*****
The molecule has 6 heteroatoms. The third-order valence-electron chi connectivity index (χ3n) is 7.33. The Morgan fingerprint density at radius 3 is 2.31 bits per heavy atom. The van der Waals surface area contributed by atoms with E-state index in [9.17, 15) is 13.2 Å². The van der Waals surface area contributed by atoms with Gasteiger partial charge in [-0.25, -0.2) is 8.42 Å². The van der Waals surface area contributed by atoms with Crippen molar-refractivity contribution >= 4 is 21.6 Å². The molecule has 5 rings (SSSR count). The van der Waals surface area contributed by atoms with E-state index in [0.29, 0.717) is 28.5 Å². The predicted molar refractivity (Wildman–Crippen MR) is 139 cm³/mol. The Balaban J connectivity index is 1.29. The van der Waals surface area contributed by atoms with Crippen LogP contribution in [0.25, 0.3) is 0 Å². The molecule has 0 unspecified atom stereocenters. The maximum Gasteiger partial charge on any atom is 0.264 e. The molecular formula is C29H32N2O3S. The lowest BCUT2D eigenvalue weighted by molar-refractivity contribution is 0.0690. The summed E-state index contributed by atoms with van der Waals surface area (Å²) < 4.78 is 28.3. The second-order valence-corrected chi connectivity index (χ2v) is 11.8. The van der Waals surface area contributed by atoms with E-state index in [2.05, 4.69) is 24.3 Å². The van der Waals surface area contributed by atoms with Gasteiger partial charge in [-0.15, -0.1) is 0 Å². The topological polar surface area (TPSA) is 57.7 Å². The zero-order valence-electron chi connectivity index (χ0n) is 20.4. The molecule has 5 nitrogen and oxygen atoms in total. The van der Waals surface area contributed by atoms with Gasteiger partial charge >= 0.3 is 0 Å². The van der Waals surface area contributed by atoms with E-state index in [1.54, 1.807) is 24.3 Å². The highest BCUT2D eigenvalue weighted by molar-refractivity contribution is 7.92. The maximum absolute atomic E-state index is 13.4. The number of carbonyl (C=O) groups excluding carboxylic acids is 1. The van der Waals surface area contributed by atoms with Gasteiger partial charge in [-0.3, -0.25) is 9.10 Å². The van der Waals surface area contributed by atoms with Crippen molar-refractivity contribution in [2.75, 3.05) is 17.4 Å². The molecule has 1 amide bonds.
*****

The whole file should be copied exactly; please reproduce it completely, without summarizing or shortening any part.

The molecule has 6 heteroatoms. The third-order valence-electron chi connectivity index (χ3n) is 7.33. The Morgan fingerprint density at radius 3 is 2.31 bits per heavy atom. The van der Waals surface area contributed by atoms with E-state index in [9.17, 15) is 13.2 Å². The van der Waals surface area contributed by atoms with Gasteiger partial charge in [-0.25, -0.2) is 8.42 Å². The van der Waals surface area contributed by atoms with Crippen molar-refractivity contribution >= 4 is 21.6 Å². The molecule has 5 rings (SSSR count). The van der Waals surface area contributed by atoms with E-state index in [0.29, 0.717) is 28.5 Å². The predicted molar refractivity (Wildman–Crippen MR) is 139 cm³/mol. The Balaban J connectivity index is 1.29. The van der Waals surface area contributed by atoms with Crippen LogP contribution in [0.25, 0.3) is 0 Å². The molecule has 0 unspecified atom stereocenters. The maximum Gasteiger partial charge on any atom is 0.264 e. The molecular formula is C29H32N2O3S. The lowest BCUT2D eigenvalue weighted by molar-refractivity contribution is 0.0690. The summed E-state index contributed by atoms with van der Waals surface area (Å²) < 4.78 is 28.3. The second-order valence-corrected chi connectivity index (χ2v) is 11.8. The van der Waals surface area contributed by atoms with E-state index in [2.05, 4.69) is 24.3 Å². The van der Waals surface area contributed by atoms with Gasteiger partial charge in [-0.15, -0.1) is 0 Å². The topological polar surface area (TPSA) is 57.7 Å². The zero-order valence-electron chi connectivity index (χ0n) is 20.4. The molecule has 5 nitrogen and oxygen atoms in total. The van der Waals surface area contributed by atoms with Gasteiger partial charge >= 0.3 is 0 Å². The van der Waals surface area contributed by atoms with E-state index in [1.54, 1.807) is 24.3 Å². The highest BCUT2D eigenvalue weighted by molar-refractivity contribution is 7.92. The maximum absolute atomic E-state index is 13.4. The number of carbonyl (C=O) groups excluding carboxylic acids is 1. The van der Waals surface area contributed by atoms with Gasteiger partial charge in [-0.3, -0.25) is 9.10 Å². The van der Waals surface area contributed by atoms with Crippen molar-refractivity contribution in [2.75, 3.05) is 17.4 Å². The molecule has 1 amide bonds.